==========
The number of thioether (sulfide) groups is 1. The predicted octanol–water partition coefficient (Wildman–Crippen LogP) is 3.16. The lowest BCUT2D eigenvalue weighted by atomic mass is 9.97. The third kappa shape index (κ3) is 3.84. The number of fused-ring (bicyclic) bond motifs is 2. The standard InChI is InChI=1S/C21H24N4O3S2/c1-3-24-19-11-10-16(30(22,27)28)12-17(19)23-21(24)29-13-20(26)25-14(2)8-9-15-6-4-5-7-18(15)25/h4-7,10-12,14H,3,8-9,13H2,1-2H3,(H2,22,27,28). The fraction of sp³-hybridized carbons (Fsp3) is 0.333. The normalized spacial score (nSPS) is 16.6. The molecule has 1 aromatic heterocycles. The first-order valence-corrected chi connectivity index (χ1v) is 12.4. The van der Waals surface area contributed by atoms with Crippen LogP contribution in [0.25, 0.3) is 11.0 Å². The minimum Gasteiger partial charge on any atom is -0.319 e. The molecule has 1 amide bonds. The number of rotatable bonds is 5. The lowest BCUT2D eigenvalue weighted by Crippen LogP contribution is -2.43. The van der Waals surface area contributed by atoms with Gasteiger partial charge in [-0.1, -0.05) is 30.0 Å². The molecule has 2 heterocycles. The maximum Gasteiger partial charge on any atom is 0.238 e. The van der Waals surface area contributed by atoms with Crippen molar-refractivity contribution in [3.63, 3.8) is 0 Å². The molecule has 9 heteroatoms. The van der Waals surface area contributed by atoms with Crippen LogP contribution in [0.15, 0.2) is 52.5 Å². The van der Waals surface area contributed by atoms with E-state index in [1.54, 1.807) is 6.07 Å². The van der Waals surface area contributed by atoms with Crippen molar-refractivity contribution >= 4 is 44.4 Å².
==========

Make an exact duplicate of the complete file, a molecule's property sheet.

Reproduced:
The number of thioether (sulfide) groups is 1. The predicted octanol–water partition coefficient (Wildman–Crippen LogP) is 3.16. The lowest BCUT2D eigenvalue weighted by atomic mass is 9.97. The third kappa shape index (κ3) is 3.84. The number of fused-ring (bicyclic) bond motifs is 2. The standard InChI is InChI=1S/C21H24N4O3S2/c1-3-24-19-11-10-16(30(22,27)28)12-17(19)23-21(24)29-13-20(26)25-14(2)8-9-15-6-4-5-7-18(15)25/h4-7,10-12,14H,3,8-9,13H2,1-2H3,(H2,22,27,28). The fraction of sp³-hybridized carbons (Fsp3) is 0.333. The normalized spacial score (nSPS) is 16.6. The molecule has 1 aromatic heterocycles. The first-order valence-corrected chi connectivity index (χ1v) is 12.4. The van der Waals surface area contributed by atoms with Crippen LogP contribution in [0.25, 0.3) is 11.0 Å². The minimum Gasteiger partial charge on any atom is -0.319 e. The molecule has 1 amide bonds. The number of rotatable bonds is 5. The lowest BCUT2D eigenvalue weighted by Crippen LogP contribution is -2.43. The van der Waals surface area contributed by atoms with Gasteiger partial charge in [-0.1, -0.05) is 30.0 Å². The molecule has 2 heterocycles. The maximum Gasteiger partial charge on any atom is 0.238 e. The van der Waals surface area contributed by atoms with Crippen molar-refractivity contribution in [3.63, 3.8) is 0 Å². The molecule has 9 heteroatoms. The van der Waals surface area contributed by atoms with Crippen LogP contribution in [0.15, 0.2) is 52.5 Å². The van der Waals surface area contributed by atoms with E-state index in [1.54, 1.807) is 6.07 Å². The van der Waals surface area contributed by atoms with Crippen molar-refractivity contribution >= 4 is 44.4 Å².